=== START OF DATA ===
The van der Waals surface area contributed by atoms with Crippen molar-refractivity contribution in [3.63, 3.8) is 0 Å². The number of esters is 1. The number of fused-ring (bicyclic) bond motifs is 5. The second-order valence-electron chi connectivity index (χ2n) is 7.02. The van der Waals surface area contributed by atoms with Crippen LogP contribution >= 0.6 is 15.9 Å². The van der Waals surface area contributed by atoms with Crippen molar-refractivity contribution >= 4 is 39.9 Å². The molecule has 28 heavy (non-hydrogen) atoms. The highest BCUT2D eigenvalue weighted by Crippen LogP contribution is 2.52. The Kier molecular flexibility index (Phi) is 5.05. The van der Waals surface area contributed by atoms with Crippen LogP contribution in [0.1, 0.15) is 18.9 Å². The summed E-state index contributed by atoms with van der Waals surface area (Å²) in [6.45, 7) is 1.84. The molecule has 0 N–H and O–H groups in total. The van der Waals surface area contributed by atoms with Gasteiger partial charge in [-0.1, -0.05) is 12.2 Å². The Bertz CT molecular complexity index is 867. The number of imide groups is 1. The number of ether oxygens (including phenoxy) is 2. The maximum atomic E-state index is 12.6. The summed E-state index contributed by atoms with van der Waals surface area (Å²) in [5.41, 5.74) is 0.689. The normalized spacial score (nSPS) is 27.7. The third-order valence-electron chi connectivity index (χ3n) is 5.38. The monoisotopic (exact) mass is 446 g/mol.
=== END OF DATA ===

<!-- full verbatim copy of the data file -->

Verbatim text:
The van der Waals surface area contributed by atoms with Crippen molar-refractivity contribution in [3.63, 3.8) is 0 Å². The number of esters is 1. The number of fused-ring (bicyclic) bond motifs is 5. The second-order valence-electron chi connectivity index (χ2n) is 7.02. The van der Waals surface area contributed by atoms with Crippen LogP contribution >= 0.6 is 15.9 Å². The van der Waals surface area contributed by atoms with Crippen molar-refractivity contribution >= 4 is 39.9 Å². The molecule has 28 heavy (non-hydrogen) atoms. The highest BCUT2D eigenvalue weighted by Crippen LogP contribution is 2.52. The Kier molecular flexibility index (Phi) is 5.05. The van der Waals surface area contributed by atoms with Crippen LogP contribution in [0.1, 0.15) is 18.9 Å². The summed E-state index contributed by atoms with van der Waals surface area (Å²) in [6.45, 7) is 1.84. The molecule has 0 N–H and O–H groups in total. The van der Waals surface area contributed by atoms with Gasteiger partial charge in [-0.1, -0.05) is 12.2 Å². The Bertz CT molecular complexity index is 867. The number of imide groups is 1. The number of ether oxygens (including phenoxy) is 2. The maximum atomic E-state index is 12.6. The summed E-state index contributed by atoms with van der Waals surface area (Å²) in [5.41, 5.74) is 0.689. The normalized spacial score (nSPS) is 27.7. The third-order valence-electron chi connectivity index (χ3n) is 5.38. The monoisotopic (exact) mass is 446 g/mol.